A Short History of Nearly Everything – by Bill Bryson

14 06 2019

I remember wanting to read this book about 15 years ago, and have had this copy on my shelves for many years. Unfortunately, I’m a much slower reader when it comes to non-fiction, and the two months this took me to read has easily knocked my Goodreads target for the year out of the window, but I’m glad I finally read it!

The book takes you through a scientific history and breakdown of the world (no kings and queens in here), from the depths of space, down to what makes up an atom, from cloud formations to tectonic plates to neandertal man. But it’s all done in a chatty way that’s easy to follow 98% of the time – occasionally he lists a few too many long science-y words and I found myself drifting off, but you could generally skim through to the next paragraph in those situations.

A lot of it is told from the perspective of when each thing was discovered and it was fun to learn about the chemist who insisted on tasting every element he worked with (and so ended up dying pretty young), and the one who thought you could get gold from urine, just because of the colour! He also discusses how Pluto isn’t really like the rest of the planets, because of course, this was written while it still was a planet!

One thing that in a way I found kind of reassuring was the uncertainty of nearly everything in this book. Nearly every chapter or section finished with a statement about just how little we know about the area that had just been discussed – the best one was early on: “The upshot of all this is that we live in a universe whose age we can’t quite computer, surrounded by stars whose distances from us and each other we don’t altogether know, filled with matter we can’t identify, operating in conformance with physical laws whose properties we don’t truly understand.”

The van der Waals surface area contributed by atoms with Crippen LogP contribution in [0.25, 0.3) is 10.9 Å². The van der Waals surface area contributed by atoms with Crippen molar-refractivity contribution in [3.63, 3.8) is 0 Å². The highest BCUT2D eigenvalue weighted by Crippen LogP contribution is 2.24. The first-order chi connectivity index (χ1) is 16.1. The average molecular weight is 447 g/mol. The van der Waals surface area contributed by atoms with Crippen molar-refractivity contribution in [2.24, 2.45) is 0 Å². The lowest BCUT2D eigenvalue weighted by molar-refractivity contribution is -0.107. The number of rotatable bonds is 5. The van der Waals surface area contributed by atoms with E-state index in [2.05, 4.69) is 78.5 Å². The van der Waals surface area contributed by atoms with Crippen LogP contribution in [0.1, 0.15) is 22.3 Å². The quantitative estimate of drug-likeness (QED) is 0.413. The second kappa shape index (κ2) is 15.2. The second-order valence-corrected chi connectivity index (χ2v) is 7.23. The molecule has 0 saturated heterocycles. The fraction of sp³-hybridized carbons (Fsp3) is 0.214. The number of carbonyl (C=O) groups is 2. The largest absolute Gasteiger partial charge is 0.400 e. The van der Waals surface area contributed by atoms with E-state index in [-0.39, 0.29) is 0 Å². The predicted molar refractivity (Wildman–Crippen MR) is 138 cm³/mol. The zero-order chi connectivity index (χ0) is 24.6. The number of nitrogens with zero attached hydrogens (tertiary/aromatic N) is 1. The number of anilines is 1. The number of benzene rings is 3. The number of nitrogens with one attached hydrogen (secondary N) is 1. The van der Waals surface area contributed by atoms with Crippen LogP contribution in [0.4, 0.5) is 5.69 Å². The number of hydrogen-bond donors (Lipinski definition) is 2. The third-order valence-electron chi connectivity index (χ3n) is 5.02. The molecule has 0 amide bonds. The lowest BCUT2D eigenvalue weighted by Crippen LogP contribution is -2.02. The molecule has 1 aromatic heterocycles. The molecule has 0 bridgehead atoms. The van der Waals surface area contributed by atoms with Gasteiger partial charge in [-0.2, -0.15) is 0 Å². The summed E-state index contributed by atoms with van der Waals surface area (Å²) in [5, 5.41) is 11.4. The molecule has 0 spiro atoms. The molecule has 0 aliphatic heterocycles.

I’ll leave you with one of my favourite lines from the book:

“At an elemental level gravity is extraordinarily un-robust. Each time you pick up a book from a table or a coin from the floor you effortlessly overcome the gravitational exertion of an entire planet.”





Notes from a Small Island – by Bill Bryson

22 07 2014

From the outset this book had me cracking up audibly.

Bryson is an American writer and journalist, but lived over here for several years. This is written just before he and his wife take his family back to America so that his children can experience life there too, and so he takes one final lap of the UK using public transport. He visits both places he’s been to before and loved, and places he’s heard of and wanted to see before he leaves.

He started in the south, so I loved reading about places I know, and then gradually works northwards. He often goes off on tangents, either old anecdotes, or just thinks he loves, or finds peculiar (or both) about the British. These were probably the bits that made me laugh the most!

I really enjoyed the book, although the last few chapters did get a bit repetitive. He’d arrive in a new city by train, book into a hotel/guesthouse, try and find somewhere for dinner, and comment that all British high streets have the same shops, and some are ruining the original buildings with modern exteriors. But for the most of the book there was so much interest and humour I really did like it!

the complete notes

I’m going to take a break and read something else before reading the Big Country half of the book – but I’ll come back with that soon enough!